God gave Jesus Christ to us to restore peace, reconciliation, and harmony with God. In the Beatitudes, the peacemakers are called 'sons of God.'
The world has little or no idea what true peace is or how it is achieved. Yet we can produce godly peace even in the midst of turmoil—and we must.
This world lauds warmakers, but God says that peacemakers are blessed. The first step in becoming a peacemaker is to be reconciled to God.
The two principal robbers of peace are pride and the drive to have complete control of our lives. Discontent and imagined victimization led Adam and Eve into sin.
The peace (or thank) offering was the most commonly given in ancient Israel. It pictures God, the priest, and the offerer in satisfying fellowship.
Jesus encouraged His disciples by promising to send the Holy Spirit to empower them for the challenges of the Christian life, making us sensitive to God.
We have a natural desire for eternal life, but living endlessly would not be a blessing if our circumstances were miserable. Eternal life means quality of life.
Martin Collins, reflecting on Jerusalem's current reputation for violence, murder, immorality, multi-culturalism, and conflict, looks at the city's history and at its prophesied status as the capital of God's Kingdom. The reputation for the City of Peace d. . .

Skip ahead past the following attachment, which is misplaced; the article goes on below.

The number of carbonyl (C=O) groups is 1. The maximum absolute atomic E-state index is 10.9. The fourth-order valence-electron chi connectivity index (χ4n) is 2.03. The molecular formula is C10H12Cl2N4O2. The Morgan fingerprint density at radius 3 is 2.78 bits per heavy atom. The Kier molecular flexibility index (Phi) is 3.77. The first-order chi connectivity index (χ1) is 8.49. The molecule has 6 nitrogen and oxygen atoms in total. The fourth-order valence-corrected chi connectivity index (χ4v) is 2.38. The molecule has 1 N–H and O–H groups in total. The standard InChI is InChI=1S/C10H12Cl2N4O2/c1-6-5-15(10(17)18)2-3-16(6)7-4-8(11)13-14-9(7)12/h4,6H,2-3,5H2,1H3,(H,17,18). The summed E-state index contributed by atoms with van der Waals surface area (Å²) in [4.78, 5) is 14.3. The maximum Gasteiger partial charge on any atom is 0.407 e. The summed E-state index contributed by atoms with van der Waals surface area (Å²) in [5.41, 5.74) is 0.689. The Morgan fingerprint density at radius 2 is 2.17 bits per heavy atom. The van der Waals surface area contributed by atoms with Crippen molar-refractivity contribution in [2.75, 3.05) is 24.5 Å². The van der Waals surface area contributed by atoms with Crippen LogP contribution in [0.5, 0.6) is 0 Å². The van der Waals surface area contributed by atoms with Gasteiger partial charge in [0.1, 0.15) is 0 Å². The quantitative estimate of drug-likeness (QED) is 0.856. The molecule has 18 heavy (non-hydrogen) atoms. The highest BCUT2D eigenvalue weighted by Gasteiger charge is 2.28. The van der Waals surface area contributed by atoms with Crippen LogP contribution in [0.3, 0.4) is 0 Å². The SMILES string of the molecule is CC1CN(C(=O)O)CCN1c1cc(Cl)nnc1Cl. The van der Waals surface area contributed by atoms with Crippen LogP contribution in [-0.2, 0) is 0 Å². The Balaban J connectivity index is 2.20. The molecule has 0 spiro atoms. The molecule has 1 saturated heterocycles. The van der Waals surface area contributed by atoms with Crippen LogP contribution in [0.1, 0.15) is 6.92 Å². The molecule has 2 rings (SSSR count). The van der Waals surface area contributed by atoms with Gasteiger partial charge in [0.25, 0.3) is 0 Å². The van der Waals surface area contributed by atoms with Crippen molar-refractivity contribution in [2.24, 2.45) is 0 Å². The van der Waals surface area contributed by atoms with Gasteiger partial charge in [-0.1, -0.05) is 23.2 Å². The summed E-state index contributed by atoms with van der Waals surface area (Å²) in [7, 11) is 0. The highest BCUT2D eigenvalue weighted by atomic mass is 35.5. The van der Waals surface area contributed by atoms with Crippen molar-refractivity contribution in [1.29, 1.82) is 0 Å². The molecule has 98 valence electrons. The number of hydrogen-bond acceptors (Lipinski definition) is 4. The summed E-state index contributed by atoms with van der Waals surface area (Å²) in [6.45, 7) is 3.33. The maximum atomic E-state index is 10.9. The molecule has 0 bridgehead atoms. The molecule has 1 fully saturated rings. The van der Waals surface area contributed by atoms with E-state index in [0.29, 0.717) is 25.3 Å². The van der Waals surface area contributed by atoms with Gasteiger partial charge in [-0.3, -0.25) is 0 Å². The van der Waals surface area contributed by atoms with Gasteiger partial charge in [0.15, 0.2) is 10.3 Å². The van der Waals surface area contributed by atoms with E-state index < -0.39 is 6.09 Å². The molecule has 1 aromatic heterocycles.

God never says the Christian life would be easy or that life would always be fair. Difficulties and tests are given to test our hearts and promote humility.
Gideon began his life as a coward, became a conqueror, and ended a compromiser, all the while needing assurances from God to bolster his flagging faith.
Richard Ritenbaugh, after reviewing the parallels of the five books of the Psalms with the five summary psalms at the conclusion, the five seasons, the five books of the Megillot, and the five books of the Torah (or Pentateuch), affirms that recurring patt. . .
As the book of Hebrews ends, the author—likely Paul—pens this benediction: "Now may the God of peace who brought up our Lord Jesus from the dead, that great Shepherd of the sheep, ..."
Richard Ritenbaugh, commenting on the current Israeli-Hezbollah conflict, looks at the undaunted spirit of the Israelis, which has lasted almost three generations. They face the current conflict with resolve, as though they had planned it for a long time. . . .
Comparing God's true ministers to false ministers—and seeing their fruit—reveals how the church must be revived spiritually. And "sneezing" plays a major role!
Some of Elisha's miracles read like parables. There are parallels between modern church history and the second of these miracles in II Kings 4.